Commentary on the See of St Peter, Apostle
This feast has been kept at Rome since the 4th century. It is celebrated as a symbol of the unity of the Church. The principal diocese of the Catholic Church is Rome and the Pope is its bishop. His cathedral is not, as many may be inclined to think, St Peter’s Basilica but the Church of St John Lateran. The Bishop of Rome is not ranked above other bishops but is rather primus inter pares, first among equals. The special place of the Rome diocese is because of its links with St Peter, on whom Jesus said he would build his church, and hence the unity of the Church is expressed by the solidarity of each diocese with the diocese of Rome and with each other. And when the Pope speaks formally, it is the faith of the whole Church that he proclaims and not just his own understanding of it.
From the earliest times the Church at Rome celebrated on 18 January the memory of the day when Peter held his first service with the faithful of the Eternal City. The feast of the Chair of Saint Peter at Antioch, commemorating his foundation of the See of Antioch, has also been long celebrated at Rome, on 22 February. At each place a chair (cathedra) was venerated which the Apostle had used while presiding at the Eucharist.
The Roman Church, therefore, at an early date celebrated a first and a second assumption of the episcopal office in Rome by St. Peter. This double celebration was also held in two places, in the Vatican Basilica and in a cemetery (coemeterium) on the Via Salaria. At both places a chair (cathedra) was venerated which the Apostle had used as presiding officer of the assembly of the faithful. The first of these chairs stood in the Vatican Basilica, in the baptismal chapel built by Pope Damasus.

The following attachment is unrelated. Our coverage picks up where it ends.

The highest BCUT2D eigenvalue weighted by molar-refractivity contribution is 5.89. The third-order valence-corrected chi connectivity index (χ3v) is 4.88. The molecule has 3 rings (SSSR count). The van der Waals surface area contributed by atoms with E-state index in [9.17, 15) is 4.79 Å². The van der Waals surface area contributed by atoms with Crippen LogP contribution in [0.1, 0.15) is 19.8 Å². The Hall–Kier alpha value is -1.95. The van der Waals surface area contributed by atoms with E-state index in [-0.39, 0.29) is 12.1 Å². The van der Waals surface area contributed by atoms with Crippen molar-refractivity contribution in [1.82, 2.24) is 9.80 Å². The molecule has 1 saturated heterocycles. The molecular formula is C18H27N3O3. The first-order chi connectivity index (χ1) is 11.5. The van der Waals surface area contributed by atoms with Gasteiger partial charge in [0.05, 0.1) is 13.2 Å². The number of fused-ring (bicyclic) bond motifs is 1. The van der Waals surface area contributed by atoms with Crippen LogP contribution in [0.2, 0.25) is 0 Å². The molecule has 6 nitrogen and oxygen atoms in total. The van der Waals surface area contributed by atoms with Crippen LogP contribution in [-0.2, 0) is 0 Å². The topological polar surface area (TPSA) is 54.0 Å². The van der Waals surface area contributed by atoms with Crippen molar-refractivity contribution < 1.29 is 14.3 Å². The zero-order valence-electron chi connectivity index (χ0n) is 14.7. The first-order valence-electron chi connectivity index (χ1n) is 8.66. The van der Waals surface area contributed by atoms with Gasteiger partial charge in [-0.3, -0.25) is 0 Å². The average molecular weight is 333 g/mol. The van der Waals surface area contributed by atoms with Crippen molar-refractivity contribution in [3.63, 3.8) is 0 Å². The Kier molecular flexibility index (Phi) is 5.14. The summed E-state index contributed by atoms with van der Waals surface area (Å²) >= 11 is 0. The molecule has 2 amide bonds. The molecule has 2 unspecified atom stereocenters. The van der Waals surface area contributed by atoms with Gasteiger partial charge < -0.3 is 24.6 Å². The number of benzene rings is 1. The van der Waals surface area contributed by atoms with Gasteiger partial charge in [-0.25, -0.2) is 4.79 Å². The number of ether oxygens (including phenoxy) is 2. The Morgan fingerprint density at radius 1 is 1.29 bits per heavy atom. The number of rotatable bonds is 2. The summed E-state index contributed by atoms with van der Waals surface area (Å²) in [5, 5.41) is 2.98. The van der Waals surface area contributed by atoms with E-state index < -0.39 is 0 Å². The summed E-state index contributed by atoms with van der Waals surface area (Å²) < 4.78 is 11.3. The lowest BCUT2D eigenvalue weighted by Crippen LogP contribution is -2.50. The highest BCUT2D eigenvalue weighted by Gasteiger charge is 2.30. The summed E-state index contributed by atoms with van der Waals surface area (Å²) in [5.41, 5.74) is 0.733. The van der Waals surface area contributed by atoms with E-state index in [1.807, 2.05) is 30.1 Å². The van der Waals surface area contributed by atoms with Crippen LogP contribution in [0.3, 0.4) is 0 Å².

While therefore in the Vatican Basilica there stood a cathedra on which the pope sat amid the Roman clergy during the pontifical Mass, there was also in the same building a second cathedra from which the pope administered to the newly baptized the Sacrament of Confirmation. The Chair of St. Peter in the apse was made of marble and was built into the wall, while that of the baptistry was movable and could be carried. Ennodius calls the latter a sedes gestatoria. Throughout the Middle Ages it was always brought on 22 February from the above-mentioned consignatorium or place of confirmation to the high altar. That day the pope did not use the marble cathedra at the back of the apse but sat on this portable cathedra, which was, consequently, made of wood.* The importance of this feast was heightened by the fact that 22 February was considered the anniversary of the day when Peter bore witness, by the Sea of Tiberias, to the divinity of Christ and was again appointed by Christ to be the Rock of His Church (cf. John 21:15ff).
*The last pope to use this chair was Pope John XXIII. From the time of Pope Paul VI it was no longer used.
Readings: 1 Peter 5:1-4; Ps 22; Matthew 16:13-19